Just over thirty years ago, one of the first actions I took part in as a War on Want activist was a picket of a Shell garage in North West London. War on Want groups were involved in solidarity with a range of liberation movements and anti-colonial struggles. I helped run the North West London War on Want group and collected bikes for containers for Nicaragua, raised money for Palestinian health centres, and organised public meetings about the Western Sahara. But it was the anti-apartheid struggle that was gaining traction. The campaign to free Nelson Mandela was growing and we walked down tube trains giving out badges until the whole of London seemed to be wearing one. We even sold jigsaws of Nelson Mandela on Camden market.
Of course, the movement had taken decades to build but boycotts and disinvestment campaigns were beginning to bite. Barclays bank was suffering as students closed their accounts in droves, and Shell was the next target as it literally was fuelling the apartheid regime. As boycotts built and pension schemes disinvested, there was an increase in funding for the anti-apartheid movement within South Africa. War on Want identified groups who needed support – like the parents of the children who were detained for taking part in protests – and raised funds for them. The South African Government decided to pass a law to make funding such groups illegal – War on Want led the campaign to oppose the law and it was withdrawn. Within three years, Mandela was free and apartheid was being dismantled.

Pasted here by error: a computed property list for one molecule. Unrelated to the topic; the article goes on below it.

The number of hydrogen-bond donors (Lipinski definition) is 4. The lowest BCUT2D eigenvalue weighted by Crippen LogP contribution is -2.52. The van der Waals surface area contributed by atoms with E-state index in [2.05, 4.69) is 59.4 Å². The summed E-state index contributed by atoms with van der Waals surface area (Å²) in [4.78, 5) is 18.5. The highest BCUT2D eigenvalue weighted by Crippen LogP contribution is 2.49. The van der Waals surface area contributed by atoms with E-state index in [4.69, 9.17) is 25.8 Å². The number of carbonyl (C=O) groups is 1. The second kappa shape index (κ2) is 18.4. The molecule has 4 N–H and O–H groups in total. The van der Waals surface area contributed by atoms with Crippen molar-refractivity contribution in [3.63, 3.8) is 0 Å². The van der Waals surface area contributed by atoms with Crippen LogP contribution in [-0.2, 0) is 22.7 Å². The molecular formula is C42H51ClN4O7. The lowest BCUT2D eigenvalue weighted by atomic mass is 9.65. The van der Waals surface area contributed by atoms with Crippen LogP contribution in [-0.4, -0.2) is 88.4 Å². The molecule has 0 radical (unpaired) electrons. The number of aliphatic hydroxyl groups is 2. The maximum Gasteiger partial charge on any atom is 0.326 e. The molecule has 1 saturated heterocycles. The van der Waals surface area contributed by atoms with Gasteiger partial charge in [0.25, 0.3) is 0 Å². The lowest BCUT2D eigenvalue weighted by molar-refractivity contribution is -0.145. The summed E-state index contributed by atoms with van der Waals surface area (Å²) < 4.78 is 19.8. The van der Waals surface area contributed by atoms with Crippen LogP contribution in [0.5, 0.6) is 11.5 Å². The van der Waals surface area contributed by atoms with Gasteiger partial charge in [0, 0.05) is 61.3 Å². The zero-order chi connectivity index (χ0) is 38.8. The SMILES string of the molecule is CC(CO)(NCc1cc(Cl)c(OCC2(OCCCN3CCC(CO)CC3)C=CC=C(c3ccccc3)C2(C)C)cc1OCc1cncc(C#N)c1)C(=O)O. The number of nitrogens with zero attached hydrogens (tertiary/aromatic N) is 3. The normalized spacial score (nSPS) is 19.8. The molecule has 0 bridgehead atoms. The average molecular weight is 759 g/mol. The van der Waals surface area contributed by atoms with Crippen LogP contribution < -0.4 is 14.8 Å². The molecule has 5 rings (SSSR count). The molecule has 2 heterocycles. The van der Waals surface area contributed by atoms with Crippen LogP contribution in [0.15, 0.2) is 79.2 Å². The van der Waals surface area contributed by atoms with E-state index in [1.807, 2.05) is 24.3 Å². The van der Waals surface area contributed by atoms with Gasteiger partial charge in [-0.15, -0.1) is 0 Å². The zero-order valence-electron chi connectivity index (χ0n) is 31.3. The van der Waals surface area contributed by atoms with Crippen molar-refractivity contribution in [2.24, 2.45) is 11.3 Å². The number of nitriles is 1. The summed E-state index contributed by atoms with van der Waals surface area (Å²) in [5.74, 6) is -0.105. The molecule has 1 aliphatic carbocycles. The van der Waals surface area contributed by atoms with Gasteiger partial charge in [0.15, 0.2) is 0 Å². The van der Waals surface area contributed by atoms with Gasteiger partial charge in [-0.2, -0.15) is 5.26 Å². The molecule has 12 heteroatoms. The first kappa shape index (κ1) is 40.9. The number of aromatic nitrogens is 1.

Obviously, the role that War on Want played was tiny when compared to the struggle of the South African people who had fought apartheid for over 40 years and colonialism since the Europeans had first come to their coasts to extract their wealth.
Later, I wrote the history of War on Want with Peter Burns, a General Secretary of War on Want in the 1970s. We told its history as an anti-colonial movement. One of its founders was Fenner Brockway, who had formed the Movement for Colonial Freedom, and he saw War on Want as an organisation that could help countries achieve economic liberation as they took their path to political freedom. In the 1970s, War on Want published a report called “Aid in Conflict” which argued for support for liberation movements in Southern Africa to help build “a new society under the bombs”. Peter Burns recalled meeting Reg September of the ANC and Peter Katjavivi of SWAPO to discuss how War on Want could best support their struggles. We continued to support the people of the frontline states in southern Africa after they gained their freedom and became targets of the Apartheid regimes and their proxy armies.
War on Want has been constant in its support for the liberation of people from colonialism and oppression. To this day it supports the Sahrawi people of Western Sahara in their anti-colonial struggle against Morocco and the BDS campaign of the Palestinians – this support must continue until they have their political freedom and then stand beside them in their fight for economic liberation.
Former trustee and long-time War on Want supporter and campaigner